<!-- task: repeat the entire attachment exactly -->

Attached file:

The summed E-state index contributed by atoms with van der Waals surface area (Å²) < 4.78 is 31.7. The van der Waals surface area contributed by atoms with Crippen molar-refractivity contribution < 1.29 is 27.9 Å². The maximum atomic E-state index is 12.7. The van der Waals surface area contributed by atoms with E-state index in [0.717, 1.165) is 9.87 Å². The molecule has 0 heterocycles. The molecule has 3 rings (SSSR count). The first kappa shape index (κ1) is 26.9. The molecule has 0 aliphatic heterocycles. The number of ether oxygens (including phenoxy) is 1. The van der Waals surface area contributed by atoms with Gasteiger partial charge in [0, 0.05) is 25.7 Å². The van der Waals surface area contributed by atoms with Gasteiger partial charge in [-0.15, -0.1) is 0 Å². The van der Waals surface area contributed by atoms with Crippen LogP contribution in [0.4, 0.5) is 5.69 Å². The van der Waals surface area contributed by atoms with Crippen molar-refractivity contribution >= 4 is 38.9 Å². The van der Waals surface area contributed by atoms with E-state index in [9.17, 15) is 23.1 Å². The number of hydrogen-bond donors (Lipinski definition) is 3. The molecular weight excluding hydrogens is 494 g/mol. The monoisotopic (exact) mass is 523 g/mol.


The summed E-state index contributed by atoms with van der Waals surface area (Å²) < 4.78 is 31.7. The van der Waals surface area contributed by atoms with Crippen molar-refractivity contribution < 1.29 is 27.9 Å². The maximum atomic E-state index is 12.7. The van der Waals surface area contributed by atoms with E-state index in [0.717, 1.165) is 9.87 Å². The molecule has 0 heterocycles. The molecule has 3 rings (SSSR count). The first kappa shape index (κ1) is 26.9. The molecule has 0 aliphatic heterocycles. The number of ether oxygens (including phenoxy) is 1. The van der Waals surface area contributed by atoms with Gasteiger partial charge in [0, 0.05) is 25.7 Å². The van der Waals surface area contributed by atoms with Gasteiger partial charge in [-0.15, -0.1) is 0 Å². The van der Waals surface area contributed by atoms with Crippen LogP contribution in [0.4, 0.5) is 5.69 Å². The van der Waals surface area contributed by atoms with Crippen molar-refractivity contribution >= 4 is 38.9 Å². The van der Waals surface area contributed by atoms with E-state index in [9.17, 15) is 23.1 Å². The number of hydrogen-bond donors (Lipinski definition) is 3. The molecular weight excluding hydrogens is 494 g/mol. The monoisotopic (exact) mass is 523 g/mol.